Learn the 10 Most Important Technologies

Introduction

When we told our readers what technologies they needed to learn, they told us: "Easier said than done." While that's true, there is an approach to learning that can make it easier. With the right attitude and some essential resources, you'll be on your way-slowly but surely.

By A. Russell Jones, Executive Editor, DevX

Source
How to Learn the 10 Most Important Technologies*

I recently wrote an editorial in which I listed my personal picks for the 10 most important technologies for developers to know. At the end of that editorial, I asked readers for their input: What did I miss? Where would readers place the technologies in relative importance?

I received a lot of e-mail in response to that editorial, but surprisingly few respondents wanted to debate my choices; instead, many notes simply asked, "How do I learn all those things?".

We've decided to respond with two approaches. There's a huge amount of information available, but it's not arranged very well for learning, so Associate Editor Erin Gannon has compiled a great list of existing articles and resources, broken down by technology, and in some cases, by aptitude.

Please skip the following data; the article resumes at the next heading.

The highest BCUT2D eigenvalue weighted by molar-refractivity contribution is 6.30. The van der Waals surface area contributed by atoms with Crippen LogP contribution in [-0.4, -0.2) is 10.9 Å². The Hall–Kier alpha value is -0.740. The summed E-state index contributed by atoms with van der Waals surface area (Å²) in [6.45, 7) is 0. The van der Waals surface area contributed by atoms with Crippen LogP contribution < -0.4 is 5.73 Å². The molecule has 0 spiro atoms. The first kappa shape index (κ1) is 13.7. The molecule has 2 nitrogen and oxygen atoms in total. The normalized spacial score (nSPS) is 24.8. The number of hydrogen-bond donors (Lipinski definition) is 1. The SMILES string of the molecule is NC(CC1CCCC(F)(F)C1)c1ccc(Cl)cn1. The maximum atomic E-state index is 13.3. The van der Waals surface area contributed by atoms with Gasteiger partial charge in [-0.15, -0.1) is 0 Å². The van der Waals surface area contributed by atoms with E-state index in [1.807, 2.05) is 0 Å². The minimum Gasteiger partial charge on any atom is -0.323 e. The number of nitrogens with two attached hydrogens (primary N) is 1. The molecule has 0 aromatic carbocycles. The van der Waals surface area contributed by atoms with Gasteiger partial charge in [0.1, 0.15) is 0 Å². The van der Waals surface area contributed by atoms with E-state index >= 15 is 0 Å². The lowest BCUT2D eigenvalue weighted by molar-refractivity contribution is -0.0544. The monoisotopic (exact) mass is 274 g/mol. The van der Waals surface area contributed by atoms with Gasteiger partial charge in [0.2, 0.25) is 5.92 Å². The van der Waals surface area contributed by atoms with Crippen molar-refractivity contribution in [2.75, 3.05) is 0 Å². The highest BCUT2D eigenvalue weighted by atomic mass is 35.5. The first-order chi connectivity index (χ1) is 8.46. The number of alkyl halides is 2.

The 10 Technologies That Will Help You Stay Employed

  1. XML
  2. Web Services
  3. Object-Oriented Programming
  4. Java*, C++*, C#*, and VB.NET*
  5. JavaScript*
  6. Regular Expressions
  7. Design Patterns
  8. Flash MX*
  9. Linux* and Windows*
  10. SQL*

While this directs you to some specific resources for learning, it's only part of the solution–where to find learning materials, not how to absorb them. The how is more problematic. How do you acquire the energy, time, and focus necessary to learn a new technology? How can you approach the learning process so that you end up mastering the topic rather than giving up in frustration? How can you know whether the effort you put forth will be worthwhile?

Unfortunately, there's no step-by-step procedure that will let you absorb new technology easily. For that matter, there's no technique that helps you learn anything easily–and there's nothing special about learning technology that makes it different from learning other skills. For example, most adults who try to learn to play the piano fail because they want to play like Mozart. When they're unable to achieve that level relatively quickly, they get frustrated and quit. In contrast, children learn to play the piano because they have low expectations: They're happy to be able to make the sounds, and they're ecstatic when they learn something new. In other words, they succeed because of their low expectations, not in spite course, having a parent who nags them to practice doesn't hurt either. (I doubt your mother nags you to learn new technology, though.)